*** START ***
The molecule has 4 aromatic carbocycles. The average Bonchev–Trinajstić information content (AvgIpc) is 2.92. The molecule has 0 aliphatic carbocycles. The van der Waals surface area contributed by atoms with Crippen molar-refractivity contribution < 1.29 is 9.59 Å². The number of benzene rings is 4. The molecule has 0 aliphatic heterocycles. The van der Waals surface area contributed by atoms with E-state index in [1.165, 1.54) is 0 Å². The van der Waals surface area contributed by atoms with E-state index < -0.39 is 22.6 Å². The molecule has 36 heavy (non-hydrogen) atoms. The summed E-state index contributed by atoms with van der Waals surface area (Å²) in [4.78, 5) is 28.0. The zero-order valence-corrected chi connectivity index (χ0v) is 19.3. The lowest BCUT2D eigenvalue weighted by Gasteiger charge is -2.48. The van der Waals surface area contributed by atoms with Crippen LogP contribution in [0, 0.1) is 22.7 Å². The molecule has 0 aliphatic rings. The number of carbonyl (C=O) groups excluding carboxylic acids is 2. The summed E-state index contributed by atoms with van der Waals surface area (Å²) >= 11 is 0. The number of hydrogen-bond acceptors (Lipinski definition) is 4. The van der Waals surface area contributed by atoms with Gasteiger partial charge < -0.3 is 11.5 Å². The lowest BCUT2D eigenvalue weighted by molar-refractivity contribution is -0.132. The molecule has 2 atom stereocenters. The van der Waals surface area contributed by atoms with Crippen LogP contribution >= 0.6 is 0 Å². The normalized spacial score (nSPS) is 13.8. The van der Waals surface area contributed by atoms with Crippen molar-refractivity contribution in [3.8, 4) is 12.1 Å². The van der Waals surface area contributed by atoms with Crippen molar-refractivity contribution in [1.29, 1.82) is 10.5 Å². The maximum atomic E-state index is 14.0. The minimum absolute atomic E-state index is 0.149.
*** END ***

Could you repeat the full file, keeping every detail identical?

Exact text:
The molecule has 4 aromatic carbocycles. The average Bonchev–Trinajstić information content (AvgIpc) is 2.92. The molecule has 0 aliphatic carbocycles. The van der Waals surface area contributed by atoms with Crippen molar-refractivity contribution < 1.29 is 9.59 Å². The number of benzene rings is 4. The molecule has 0 aliphatic heterocycles. The van der Waals surface area contributed by atoms with E-state index in [1.165, 1.54) is 0 Å². The van der Waals surface area contributed by atoms with E-state index < -0.39 is 22.6 Å². The molecule has 36 heavy (non-hydrogen) atoms. The summed E-state index contributed by atoms with van der Waals surface area (Å²) in [4.78, 5) is 28.0. The zero-order valence-corrected chi connectivity index (χ0v) is 19.3. The lowest BCUT2D eigenvalue weighted by Gasteiger charge is -2.48. The van der Waals surface area contributed by atoms with Crippen LogP contribution in [0, 0.1) is 22.7 Å². The molecule has 0 aliphatic rings. The number of carbonyl (C=O) groups excluding carboxylic acids is 2. The summed E-state index contributed by atoms with van der Waals surface area (Å²) >= 11 is 0. The number of hydrogen-bond acceptors (Lipinski definition) is 4. The van der Waals surface area contributed by atoms with Gasteiger partial charge < -0.3 is 11.5 Å². The lowest BCUT2D eigenvalue weighted by molar-refractivity contribution is -0.132. The molecule has 2 atom stereocenters. The van der Waals surface area contributed by atoms with Crippen LogP contribution >= 0.6 is 0 Å². The normalized spacial score (nSPS) is 13.8. The van der Waals surface area contributed by atoms with Crippen molar-refractivity contribution in [3.8, 4) is 12.1 Å². The van der Waals surface area contributed by atoms with Crippen molar-refractivity contribution in [1.29, 1.82) is 10.5 Å². The maximum atomic E-state index is 14.0. The minimum absolute atomic E-state index is 0.149.